What is Data Sanitization?

Aug 08, 2017 Technical Article

Data sanitization is an important step in the data lifecycle. Once data has reached the end of its life or is deemed redundant, obsolete, or trivial, it’s important to dispose of that data securely.

Blancco defines data sanitization as the process of deliberately, permanently and irreversibly removing or destroying the data stored on a memory device to make it unrecoverable⁠—a definition in line with Gartner’s 2019 Hype Cycles.

In NIST Special Publication 800-88, Revision 1, “Guidelines for Media Sanitization, ” the U.S. National Institute of Standards and Technology says, “Sanitization is a process to render access to target data (the data subject to the sanitization technique) on the media infeasible for a given level of recovery effort.”

In other words, a device that has been sanitized has no usable residual data, and even with the assistance of advanced forensic tools, the data will not ever be recovered.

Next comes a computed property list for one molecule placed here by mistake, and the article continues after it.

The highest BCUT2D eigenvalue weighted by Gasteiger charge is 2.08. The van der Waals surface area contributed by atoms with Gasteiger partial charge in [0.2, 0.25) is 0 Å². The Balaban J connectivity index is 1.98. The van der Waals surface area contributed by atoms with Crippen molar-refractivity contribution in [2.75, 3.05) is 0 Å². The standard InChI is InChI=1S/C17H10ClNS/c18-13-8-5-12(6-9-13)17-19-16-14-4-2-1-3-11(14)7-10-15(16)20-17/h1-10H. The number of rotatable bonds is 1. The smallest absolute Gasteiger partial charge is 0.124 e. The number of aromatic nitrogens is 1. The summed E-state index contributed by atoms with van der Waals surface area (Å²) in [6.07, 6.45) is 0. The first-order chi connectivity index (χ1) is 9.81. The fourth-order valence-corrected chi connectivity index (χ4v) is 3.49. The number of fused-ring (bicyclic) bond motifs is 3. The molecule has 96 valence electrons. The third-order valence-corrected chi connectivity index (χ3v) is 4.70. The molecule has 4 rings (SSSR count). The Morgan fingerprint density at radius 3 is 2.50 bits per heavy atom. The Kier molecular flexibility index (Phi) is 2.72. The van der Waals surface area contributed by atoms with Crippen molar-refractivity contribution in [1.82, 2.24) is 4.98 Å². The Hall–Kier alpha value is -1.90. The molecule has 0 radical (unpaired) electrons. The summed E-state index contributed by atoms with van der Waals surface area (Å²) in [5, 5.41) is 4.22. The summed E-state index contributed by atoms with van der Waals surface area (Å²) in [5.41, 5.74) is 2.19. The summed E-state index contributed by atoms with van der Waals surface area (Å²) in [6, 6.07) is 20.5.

According to Gartner, there are three methods to achieve this: physical destruction, cryptographic erasure, and data erasure.

What Methods Do Not Achieve Data Sanitization?

The three methods above meet data sanitization requirements, but there are many other data disposal methods that do not. These incomplete data sanitization methods have not been proven to render data unrecoverable.

Incomplete Data Sanitization Methods

None of these methods include the verification and certification steps necessary to achieve data sanitization. When considering a data sanitization method for your organization, consider your risk tolerance: Highly-regulated industries should opt for complete data sanitization to achieve compliance with data privacy and security regulations and mitigate the impact of a security breach.

Learn more about data sanitization terminology.

Visit our blog post: The IDSC’s Guide to Data Sanitization Terminology.

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